Extended shopping hours and big sales helped retailers overcome a sluggish start to the holiday season and post strong sales during the final shopping days of the year.
National retail sales and shopper traffic increased 2.5 percent from the holiday shopping season last year, ShopperTrak announced Wednesday. The boost came largely from last-minute shoppers who waited until the final weekend before Christmas to hit the stores, according to ShopperTrak, which follows retail foot traffic.
The uptick in sales offers some much-needed positive news for retailers, who scrambled through the holiday season with a flurry of extreme discounts and promotions, "but it's a little bit unremarkable," said Bill Martin, ShopperTrak founder.
"I don' think the retailers could have done anything differently," he said, citing consumer uncertainty about the fiscal cliff and pre-occupation with the election.
In October, the research firm had projected a 3.3 percent increase in sales from last year, but in mid-December scaled it back to 2.5 percent to account for the sluggish activity.
The 2012 holiday season had an unusually long stretch -- 32 days -- between Black Friday and Christmas, and many shoppers procrastinated. After a shopping lull that worried retailers, the Saturday before Christmas -- known as Super Saturday in the retail world -- turned out to be the second busiest day of the year, after Black Friday. Sales on Sunday were also among the strongest for the year.
ShopperTrak estimates that shoppers spent $249 billion during November and December, when some retailers get up to 40 percent of their annual sales.
Bay Area stores had the added advantage of bad weather. The rainstorms that blanketed the region during the weekend before Christmas weren't wild enough to down powerlines but were dreary enough to drive shoppers to dry and warm malls, where many lingered and extended their shopping to escape the cold and rain, mall managers said.
Shoppers who made impulse purchases helped boost sales in the final stretch. The promotions retailers pushed this year wooed shoppers to visit more stores than last year and buy items that weren't on their list, Martin said.
Lower gas prices also encouraged shoppers to make more trips to the mall or visit more stores, Martin said. Bay Area gas prices were on average about 10 cents a gallon cheaper in December 2012 than the previous year.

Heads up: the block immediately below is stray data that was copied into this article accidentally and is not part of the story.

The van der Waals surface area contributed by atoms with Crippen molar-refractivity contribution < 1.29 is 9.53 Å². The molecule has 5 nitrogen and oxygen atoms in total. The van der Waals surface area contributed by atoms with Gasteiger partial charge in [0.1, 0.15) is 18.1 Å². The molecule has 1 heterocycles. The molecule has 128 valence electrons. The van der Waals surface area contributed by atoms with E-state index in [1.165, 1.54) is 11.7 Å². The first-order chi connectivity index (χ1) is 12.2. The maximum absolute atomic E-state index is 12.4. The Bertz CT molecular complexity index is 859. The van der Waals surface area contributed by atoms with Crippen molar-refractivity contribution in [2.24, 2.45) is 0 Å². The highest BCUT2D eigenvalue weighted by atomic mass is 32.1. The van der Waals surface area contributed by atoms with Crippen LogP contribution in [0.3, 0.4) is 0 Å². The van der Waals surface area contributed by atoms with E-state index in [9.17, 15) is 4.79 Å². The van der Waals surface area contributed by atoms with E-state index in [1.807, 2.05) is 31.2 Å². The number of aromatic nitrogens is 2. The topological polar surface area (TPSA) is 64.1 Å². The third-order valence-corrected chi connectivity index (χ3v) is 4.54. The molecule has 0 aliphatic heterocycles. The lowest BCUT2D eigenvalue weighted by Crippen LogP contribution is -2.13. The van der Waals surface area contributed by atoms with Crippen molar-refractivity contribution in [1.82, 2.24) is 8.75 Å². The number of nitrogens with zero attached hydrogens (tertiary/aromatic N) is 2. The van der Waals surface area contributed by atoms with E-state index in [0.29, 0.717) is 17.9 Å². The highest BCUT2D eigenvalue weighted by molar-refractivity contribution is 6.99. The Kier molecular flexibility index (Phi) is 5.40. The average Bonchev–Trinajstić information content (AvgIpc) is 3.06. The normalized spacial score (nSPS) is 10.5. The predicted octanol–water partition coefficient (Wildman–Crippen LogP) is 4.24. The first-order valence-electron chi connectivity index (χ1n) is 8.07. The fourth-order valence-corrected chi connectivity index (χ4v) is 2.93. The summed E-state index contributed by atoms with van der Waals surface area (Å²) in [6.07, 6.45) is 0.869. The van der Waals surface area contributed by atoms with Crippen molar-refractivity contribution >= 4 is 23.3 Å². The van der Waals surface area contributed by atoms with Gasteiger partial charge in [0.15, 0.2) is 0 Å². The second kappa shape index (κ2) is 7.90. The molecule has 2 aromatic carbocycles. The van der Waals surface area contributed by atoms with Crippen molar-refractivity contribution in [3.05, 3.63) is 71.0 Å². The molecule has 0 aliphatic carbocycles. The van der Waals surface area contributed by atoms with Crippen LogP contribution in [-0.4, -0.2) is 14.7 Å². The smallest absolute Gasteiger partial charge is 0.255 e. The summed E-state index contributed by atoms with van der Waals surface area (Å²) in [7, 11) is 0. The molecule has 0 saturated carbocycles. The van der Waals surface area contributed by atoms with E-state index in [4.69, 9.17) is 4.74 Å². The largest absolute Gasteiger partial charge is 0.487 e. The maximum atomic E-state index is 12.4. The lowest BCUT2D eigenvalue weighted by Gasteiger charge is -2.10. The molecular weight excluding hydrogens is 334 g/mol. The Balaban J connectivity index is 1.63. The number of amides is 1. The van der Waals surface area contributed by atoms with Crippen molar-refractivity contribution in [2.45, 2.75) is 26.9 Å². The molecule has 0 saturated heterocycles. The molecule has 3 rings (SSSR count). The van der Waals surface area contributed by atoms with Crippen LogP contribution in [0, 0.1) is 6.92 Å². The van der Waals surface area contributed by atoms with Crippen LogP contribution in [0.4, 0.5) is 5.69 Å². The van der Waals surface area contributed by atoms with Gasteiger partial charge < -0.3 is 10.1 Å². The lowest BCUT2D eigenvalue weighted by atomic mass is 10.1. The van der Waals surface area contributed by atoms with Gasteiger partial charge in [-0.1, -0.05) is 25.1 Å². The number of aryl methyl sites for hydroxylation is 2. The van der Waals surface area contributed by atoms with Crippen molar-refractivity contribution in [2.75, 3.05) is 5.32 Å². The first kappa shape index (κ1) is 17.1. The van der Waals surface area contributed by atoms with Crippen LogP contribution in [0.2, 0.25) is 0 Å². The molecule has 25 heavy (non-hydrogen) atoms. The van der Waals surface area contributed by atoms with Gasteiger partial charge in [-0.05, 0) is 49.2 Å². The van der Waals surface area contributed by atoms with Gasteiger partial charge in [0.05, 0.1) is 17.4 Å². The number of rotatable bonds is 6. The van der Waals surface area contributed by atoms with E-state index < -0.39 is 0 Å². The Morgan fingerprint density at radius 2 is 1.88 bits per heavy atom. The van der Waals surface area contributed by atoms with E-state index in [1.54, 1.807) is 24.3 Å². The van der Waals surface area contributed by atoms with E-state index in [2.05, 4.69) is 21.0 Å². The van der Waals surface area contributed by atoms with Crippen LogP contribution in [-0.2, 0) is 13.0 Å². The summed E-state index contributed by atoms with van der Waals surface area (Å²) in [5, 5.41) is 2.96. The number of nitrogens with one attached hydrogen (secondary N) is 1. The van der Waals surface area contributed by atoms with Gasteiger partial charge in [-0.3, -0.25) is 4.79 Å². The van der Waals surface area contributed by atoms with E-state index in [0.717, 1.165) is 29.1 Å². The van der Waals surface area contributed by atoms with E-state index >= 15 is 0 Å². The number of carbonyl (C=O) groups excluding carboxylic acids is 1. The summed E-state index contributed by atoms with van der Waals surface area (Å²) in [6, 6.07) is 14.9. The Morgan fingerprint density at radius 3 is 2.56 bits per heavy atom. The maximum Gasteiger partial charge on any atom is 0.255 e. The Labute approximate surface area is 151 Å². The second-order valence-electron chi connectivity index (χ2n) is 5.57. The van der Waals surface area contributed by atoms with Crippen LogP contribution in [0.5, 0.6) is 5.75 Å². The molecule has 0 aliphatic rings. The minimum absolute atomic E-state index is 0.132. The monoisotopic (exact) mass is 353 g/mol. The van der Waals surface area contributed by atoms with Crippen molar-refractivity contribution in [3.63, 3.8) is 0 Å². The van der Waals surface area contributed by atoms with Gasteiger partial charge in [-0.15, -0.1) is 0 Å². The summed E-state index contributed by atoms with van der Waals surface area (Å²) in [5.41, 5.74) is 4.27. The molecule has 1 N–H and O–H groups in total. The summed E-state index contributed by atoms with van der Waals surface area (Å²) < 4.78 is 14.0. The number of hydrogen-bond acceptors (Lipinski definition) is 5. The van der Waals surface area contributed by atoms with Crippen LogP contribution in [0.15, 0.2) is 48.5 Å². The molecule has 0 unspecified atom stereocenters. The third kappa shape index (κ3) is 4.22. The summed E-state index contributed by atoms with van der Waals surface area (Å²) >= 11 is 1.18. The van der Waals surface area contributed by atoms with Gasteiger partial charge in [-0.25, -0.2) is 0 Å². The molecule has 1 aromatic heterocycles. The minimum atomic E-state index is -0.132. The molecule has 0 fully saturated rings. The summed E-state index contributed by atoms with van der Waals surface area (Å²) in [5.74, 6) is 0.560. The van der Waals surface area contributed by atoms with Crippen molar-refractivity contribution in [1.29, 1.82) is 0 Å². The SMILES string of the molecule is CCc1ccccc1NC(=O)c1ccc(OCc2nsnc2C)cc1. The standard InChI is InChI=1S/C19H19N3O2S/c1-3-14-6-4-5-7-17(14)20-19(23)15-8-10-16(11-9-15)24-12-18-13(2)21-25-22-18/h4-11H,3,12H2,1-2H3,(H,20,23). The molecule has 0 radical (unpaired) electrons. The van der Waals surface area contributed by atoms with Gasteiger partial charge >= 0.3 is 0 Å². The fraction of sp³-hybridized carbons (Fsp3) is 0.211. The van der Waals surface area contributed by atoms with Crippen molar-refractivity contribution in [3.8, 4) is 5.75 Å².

Bay Area stores said they were able to beat back economic worries spurred by the fiscal cliff, and the strong Silicon Valley economy kept local merchants busy when stores elsewhere in the country struggled against the noise of deadlocked budget negotiations in Washington. The Bay Area's booming job growth, which outpaces the national average, and high salaries in the tech industry kept shoppers confident to open their wallets a bit wider than consumers in other parts of the country.
According to a consumer survey by Citi done in November 2012, about three-quarters of San Francisco area residents believe their financial situations are the same or better than a year ago, and that they would earn more money in 2013.
The 2012 holiday season marked the third consecutive year of increased retail sales, and the second of the past three years that saw increased foot traffic. But Marshal Cohen, a consumer behavior and retail expert with The NPD Group, cautions that ShopperTrak's traffic figures don't tell the whole story about consumers' plunging Christmas spirit and their fizzling desire to shop -- which may carry over to 2013.
"While traffic is a preliminary indicator about holiday sales, it's not a tell-all story," Cohen said. "Consumer sentiment changed dramatically from the beginning of the holiday period."
There was a lot of bad news and distractions to dampen even die-hard shoppers' excitement to hit the malls during the bustling season. The presidential election, Superstorm Sandy and the Connecticut school shooting may have pushed holiday shopping to the back burner for some.
"There was a tremendous amount of distractions, each and every week, starting the week before the election," Cohen said. "The consumer psyche was so different this year."
The U.S. Department of Commerce will release its December sales numbers in February, and Cohen expects those numbers will reflect shoppers' anxiety during the holidays. With more fiscal cliff fights ahead in March, Cohen expects shoppers' nervousness will carry over into early 2013.
Contact Heather Somerville at 925-977-8418. Follow her at Twitter.com/heathersomervil.
Holiday retail sales
National retail sales and shopper traffic rose 2.5 percent for the 2012 holiday season over the previous year. December marked the third year in a row of improved holiday retail sales but analysts caution that the economic worry and trauma of the Connecticut school shooting that extinguished the Christmas spirit for many shoppers may extend into 2013.